Several settlers came in 1826, but Mr. Risdon did not return until 1829, when he built his house on the hill overlooking the road he surveyed and the beautiful river. That house remained in the possession of his daughter, Harriete Mead, until the remainder of the farm was purchased by the City of Saline for a park and addition to Oakwood Cemetery. Then the house was purchased by Erwin Schmid and moved to West Henry Street and made into apartments.

The Risdon home served as an inn, for several years, for all travelers were welcome at the nearest house when darkness overtook them. The first post office was in the Risdon home in 1830 and he was the first postmaster for ten years. The first store was there also, for a Silas Finch had come from New York State to start a store, and no other place being available, Mr. Risdon rented his parlor. This storekeeper later built the first store in the village, the site now occupied by the Saline Savings Bank. As a Justice of the Peace for twelve years, Mr. Risdon officiated at the first wedding, that of Polly Gilbert and Robert Craig, which took place in the Benton district on the Chicago road, and he rode there horseback, accompanied by his wife, who rode postiilion.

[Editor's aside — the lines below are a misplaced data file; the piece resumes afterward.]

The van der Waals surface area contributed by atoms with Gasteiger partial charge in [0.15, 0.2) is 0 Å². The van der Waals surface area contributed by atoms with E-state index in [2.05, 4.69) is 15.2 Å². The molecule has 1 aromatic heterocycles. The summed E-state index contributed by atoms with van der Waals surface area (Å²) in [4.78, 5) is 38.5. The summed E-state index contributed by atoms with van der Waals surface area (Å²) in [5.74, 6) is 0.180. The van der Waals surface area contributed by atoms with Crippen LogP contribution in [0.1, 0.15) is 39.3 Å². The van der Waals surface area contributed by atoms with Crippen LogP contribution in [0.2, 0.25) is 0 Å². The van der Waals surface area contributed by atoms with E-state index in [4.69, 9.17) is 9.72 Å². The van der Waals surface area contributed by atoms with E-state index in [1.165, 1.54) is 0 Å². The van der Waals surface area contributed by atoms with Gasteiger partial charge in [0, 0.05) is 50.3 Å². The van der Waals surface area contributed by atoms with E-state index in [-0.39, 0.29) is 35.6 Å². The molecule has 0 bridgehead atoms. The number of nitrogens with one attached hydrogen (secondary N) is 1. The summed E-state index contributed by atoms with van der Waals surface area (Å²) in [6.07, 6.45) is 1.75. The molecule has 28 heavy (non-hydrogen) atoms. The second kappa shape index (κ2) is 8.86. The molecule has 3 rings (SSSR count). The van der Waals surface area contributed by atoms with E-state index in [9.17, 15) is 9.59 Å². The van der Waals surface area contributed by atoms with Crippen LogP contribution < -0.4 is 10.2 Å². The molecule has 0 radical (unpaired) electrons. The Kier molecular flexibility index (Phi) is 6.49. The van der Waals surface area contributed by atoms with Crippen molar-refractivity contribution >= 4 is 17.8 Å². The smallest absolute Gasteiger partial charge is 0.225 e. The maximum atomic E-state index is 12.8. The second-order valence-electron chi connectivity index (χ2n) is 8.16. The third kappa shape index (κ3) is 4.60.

The first election was also held in the Risdon home on the first Monday in April 1830. Although Washtenaw County had been established in 1822 by the Legislative Council, after the proclamation by Gov. Lewis Cass, there was not a white person living here at that time, and it was not until 1827 that there were enough whites to organize. Three townships were formed, Ann Arbor, Ypsilanti and Dexter. These townships were divided from time to time until there were twenty townships in the county which accounted for a small portion of Lodi, Pittsfield, and York townships being included in Saline village, the main part of which was situated in Saline township. Hence the earlier officers included the names of men who lived in any of the four townships.

In September 1832 Orange Risdon platted the village of Saline on a part of his land, with the Chicago road as the main street, which was known for many years as Chicago Street. Later additions, the Risdon, Mills and Bennett additions were added, the latter after the railroad was built through Saline. It is fitting that his name should be perpetuated as Risdon Drive.